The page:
Friday, March 31, 2023

Far-right extremists continue to co-opt Norwegian symbolism – that’s why

Payton Gendron, the suspect in the murder of ten people in a grocery store in Buffalo, New York, is the latest far-right extremist who allegedly killed defenseless people in the name of white supremacy. His hate-filled manifesto is full of staggering contradictions, horrific stereotypes, blatant conspiracy theories and, predictably, Norwegian symbolism.

Gendron concluded his manifesto with the contradictory message: “God bless you all and I hope to see you in Valhalla.” It follows the leadership of the terrorist who attacked a summer camp in Utøya, Norway, naming his guns after the weapons of the Norwegian gods. Even more recently, the shooter who attacked two mosques in Christchurch, New Zealand, discussed his manifesto with references to Norwegian culture.

In pre-Christian Norwegian faith, Valhalla is the hall where those who die heroically are taken to prepare for Ragnarök, the battle at the end of the world, under the watchful eye of the god Odin. To die heroically, according to most Norwegian sources, means that we fought bravely in battle. It is not mentioned that the killing of unarmed civilians gives you a seat at the table. According to Norwegian tradition, Gendron is more likely to be destined for Náströnd (Lykkus): an area of ​​the underworld reserved for cowardly killers to wade rivers of poison to the end of the world.

Neo-Nazis have never been particularly good at reading the medieval sources to which they are so attracted. They find what they want in the Norwegian myth – violence, ruthlessness, an existential war that will lead to the rebirth of a new world – and they do not read deeper. Gendron probably read no further than the Christchurch terrorists’ manifesto, which makes a very similar contradictory reference to both the Christian god and Valhalla.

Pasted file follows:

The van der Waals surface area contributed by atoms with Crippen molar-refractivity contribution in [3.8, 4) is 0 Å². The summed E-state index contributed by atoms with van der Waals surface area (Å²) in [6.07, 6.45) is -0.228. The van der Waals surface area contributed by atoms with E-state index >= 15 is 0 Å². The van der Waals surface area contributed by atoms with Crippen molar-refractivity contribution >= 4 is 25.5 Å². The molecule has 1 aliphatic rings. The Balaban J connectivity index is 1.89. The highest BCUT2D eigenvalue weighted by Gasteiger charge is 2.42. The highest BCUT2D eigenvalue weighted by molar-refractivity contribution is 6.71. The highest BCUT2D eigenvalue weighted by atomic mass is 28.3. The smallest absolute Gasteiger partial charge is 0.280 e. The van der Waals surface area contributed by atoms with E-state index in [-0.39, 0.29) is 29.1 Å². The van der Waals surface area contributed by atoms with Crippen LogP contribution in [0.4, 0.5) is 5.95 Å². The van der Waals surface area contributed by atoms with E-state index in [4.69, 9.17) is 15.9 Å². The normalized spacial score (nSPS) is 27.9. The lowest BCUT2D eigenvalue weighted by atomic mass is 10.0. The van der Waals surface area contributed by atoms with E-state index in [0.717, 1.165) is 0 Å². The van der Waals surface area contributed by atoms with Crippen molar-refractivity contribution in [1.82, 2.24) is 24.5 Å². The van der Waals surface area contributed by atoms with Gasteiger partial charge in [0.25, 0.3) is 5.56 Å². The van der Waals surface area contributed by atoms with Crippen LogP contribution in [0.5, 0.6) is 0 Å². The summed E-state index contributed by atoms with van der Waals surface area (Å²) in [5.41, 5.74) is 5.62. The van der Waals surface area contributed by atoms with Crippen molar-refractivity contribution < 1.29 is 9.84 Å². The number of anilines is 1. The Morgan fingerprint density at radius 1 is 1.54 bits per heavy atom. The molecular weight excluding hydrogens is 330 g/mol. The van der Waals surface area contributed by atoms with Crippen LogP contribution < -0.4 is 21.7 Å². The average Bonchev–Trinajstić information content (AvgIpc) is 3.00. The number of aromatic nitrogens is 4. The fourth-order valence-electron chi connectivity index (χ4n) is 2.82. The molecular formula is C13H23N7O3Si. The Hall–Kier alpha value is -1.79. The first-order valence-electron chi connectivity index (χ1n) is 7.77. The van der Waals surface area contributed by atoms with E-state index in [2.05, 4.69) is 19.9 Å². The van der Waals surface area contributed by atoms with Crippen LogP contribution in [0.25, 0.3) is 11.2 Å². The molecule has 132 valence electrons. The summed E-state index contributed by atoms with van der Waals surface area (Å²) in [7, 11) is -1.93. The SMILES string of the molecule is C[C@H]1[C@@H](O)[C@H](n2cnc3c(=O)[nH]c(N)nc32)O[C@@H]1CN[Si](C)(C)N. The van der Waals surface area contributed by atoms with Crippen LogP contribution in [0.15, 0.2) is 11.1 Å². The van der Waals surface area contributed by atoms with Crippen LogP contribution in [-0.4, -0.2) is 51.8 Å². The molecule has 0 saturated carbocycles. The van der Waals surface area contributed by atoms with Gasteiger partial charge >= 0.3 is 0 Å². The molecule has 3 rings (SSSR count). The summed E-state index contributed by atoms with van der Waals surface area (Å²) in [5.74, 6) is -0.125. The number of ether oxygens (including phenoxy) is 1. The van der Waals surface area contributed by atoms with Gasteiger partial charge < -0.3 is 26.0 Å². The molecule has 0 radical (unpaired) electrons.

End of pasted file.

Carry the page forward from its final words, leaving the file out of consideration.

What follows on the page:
The appeal of Norwegian symbolism

Norwegian symbolism has long appealed to the far right. The architects of Nazism in the 1930s mistakenly regarded Norwegian mythology preserved in Iceland as a repository of “Germanic” culture and values ​​that were forcibly eradicated elsewhere, including by the influence of Christianity. They found support for their aggression in stories about a vital war and looted pre-Christian imagery for the iconography of the Third Reich.

Gendron’s manifesto also borrows heavily from the iconography used by the Christchurch terrorist. Both manifestos give particular prominence to a wheel-like symbol known as the sun-wheel, or black sun.

Read more: The ‘sun wheel’ used in shooters’ manifestos: a spiritual symbol of hatred

The sun gear is sometimes misinterpreted as an ancient symbol associated with the Vikings. The “QAnon shaman” tattooed this symbol along with other, more neutral images from the Norwegian myth.

Gendron’s manifesto connects this symbol with Norwegian culture by placing it on a photograph of a landscape, which appears to be the Old Man of Storr, a rock formation on the island of Skye. Skye was part of the Norwegian Kingdom of the Islands for much of the medieval period, and the Norwegian etymology of the word Storr means “great” or “great”.